The ultimate endgame in any marketing strategy is conversion.
While conversion means different things to different industry sectors, the actions of reaching conversion are universal. In retail, for example, it means searching for and buying a specific product online or in a store. In business-to-business, conversion could be when a prospective client reaches out with their contact information or and requests more information to engage with your services.
Conversion is a multitiered journey that consists of navigating through three steps — awareness, interest and engagement.
Awareness, essentially developing a brand message that resonates across all channels (such as Web, offline, print, mobile and video) is relatively straightforward if you have the proper brand strategy. You must define two things: who you are and what it is you’re trying to say.
However, converting awareness into interest, and eventually engagement, is where organizations most often lose their way.
I personally see this problem regularly manifest itself during a review of an organization’s website. Often, there are too many words and screens of text to sift through, and those words are either clichés or don’t really mean anything to the organization’s prospective — or current — clients.
The bottom line: The organization gained my awareness but lost my interest. Conversion is less likely a potential outcome.
This, however, is easily solvable.
One way to turn awareness into interest is by creating more consumable content, which is defined as providing, in a simple and nonoverwhelming way, the key points that will grab someone’s attention to learn more about what you do and what you offer.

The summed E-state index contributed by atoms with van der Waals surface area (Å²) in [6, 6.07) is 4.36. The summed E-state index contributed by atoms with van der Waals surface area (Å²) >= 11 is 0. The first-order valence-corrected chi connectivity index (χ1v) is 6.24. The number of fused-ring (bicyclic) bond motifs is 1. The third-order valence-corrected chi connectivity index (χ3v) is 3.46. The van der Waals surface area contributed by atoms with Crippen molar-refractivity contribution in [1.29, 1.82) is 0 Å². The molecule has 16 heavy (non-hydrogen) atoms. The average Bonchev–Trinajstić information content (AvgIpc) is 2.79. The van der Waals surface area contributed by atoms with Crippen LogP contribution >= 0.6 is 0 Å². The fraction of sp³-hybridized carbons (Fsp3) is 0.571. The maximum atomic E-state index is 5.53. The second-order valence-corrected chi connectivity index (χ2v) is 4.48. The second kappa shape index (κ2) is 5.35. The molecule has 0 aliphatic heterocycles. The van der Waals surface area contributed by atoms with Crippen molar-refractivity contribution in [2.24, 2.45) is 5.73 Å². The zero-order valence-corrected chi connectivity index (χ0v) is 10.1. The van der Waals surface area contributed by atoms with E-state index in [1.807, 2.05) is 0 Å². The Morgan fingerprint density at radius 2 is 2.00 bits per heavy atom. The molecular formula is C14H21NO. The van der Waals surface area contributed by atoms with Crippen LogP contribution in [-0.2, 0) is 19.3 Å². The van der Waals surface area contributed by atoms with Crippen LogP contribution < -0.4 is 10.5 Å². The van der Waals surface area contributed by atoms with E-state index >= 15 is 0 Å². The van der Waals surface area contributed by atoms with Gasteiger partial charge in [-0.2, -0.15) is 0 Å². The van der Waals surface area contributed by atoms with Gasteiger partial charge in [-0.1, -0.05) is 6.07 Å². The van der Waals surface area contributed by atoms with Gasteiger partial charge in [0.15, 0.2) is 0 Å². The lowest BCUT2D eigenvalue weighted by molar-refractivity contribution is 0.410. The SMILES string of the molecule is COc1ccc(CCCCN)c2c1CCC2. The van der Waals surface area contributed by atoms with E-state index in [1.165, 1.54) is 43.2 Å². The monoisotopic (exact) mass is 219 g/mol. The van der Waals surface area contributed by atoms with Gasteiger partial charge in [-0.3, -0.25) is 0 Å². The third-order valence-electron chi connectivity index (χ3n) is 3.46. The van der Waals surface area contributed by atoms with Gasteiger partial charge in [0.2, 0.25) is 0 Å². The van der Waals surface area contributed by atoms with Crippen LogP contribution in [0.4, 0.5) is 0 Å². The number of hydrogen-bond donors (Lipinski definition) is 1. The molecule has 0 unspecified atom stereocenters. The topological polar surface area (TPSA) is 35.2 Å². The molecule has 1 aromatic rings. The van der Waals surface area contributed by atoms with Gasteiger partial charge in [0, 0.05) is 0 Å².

Think of it this way: Develop clean, concise copy that clearly defines what you do and why you’re different from the competition and that articulates your value proposition, without being wordy. You should not have to scroll down more than one time on a Web page to accomplish this goal.
When you look at traditional advertising, the same problem exists. Review your current ads and ask yourself these questions: Are you running an ad that truly reflects your brand? Does it articulate your intended message and your brand through a series of a few choice words? And is there a defined call to action?
Now consider how you’re messaging to your prospects live, such as through your organization’s presence at trade shows.
At your booth, are you presenting a video reel that drones on for five or 10 minutes and includes every aspect of your company? Why waste a lot of money producing a corporate video that is too long, boring and that no one will watch? You will never see an ROI for your efforts.
Instead, determine whether you can develop a short experience at your booth that captures your desired audience’s attention. For example, combine a simple one-page handout with a brief video — no more than a minute long — that uses powerful imagery, focused messaging on your differentiators and a series of client icons that demonstrate who you work with.
You can always expand upon that brief overview video through a series of short complementary videos that are focused and highlight different segments of what your organization does and how it does it.
Let your prospect choose which area of your business he or she is interested in and wants to learn more about — whether it’s through your website, in print or in person. When someone chooses to learn more, it’s a safe bet that he or she is engaged.
The initial goal of all of this should be to generate interest rather than make a sale. The time for conversion is later, but you’ll never get there if you don’t generate interest and engagement first.
Dave Fazekas is vice president of digital marketing for Smart Business Network. Reach him at email@example.com or (440) 250-7056.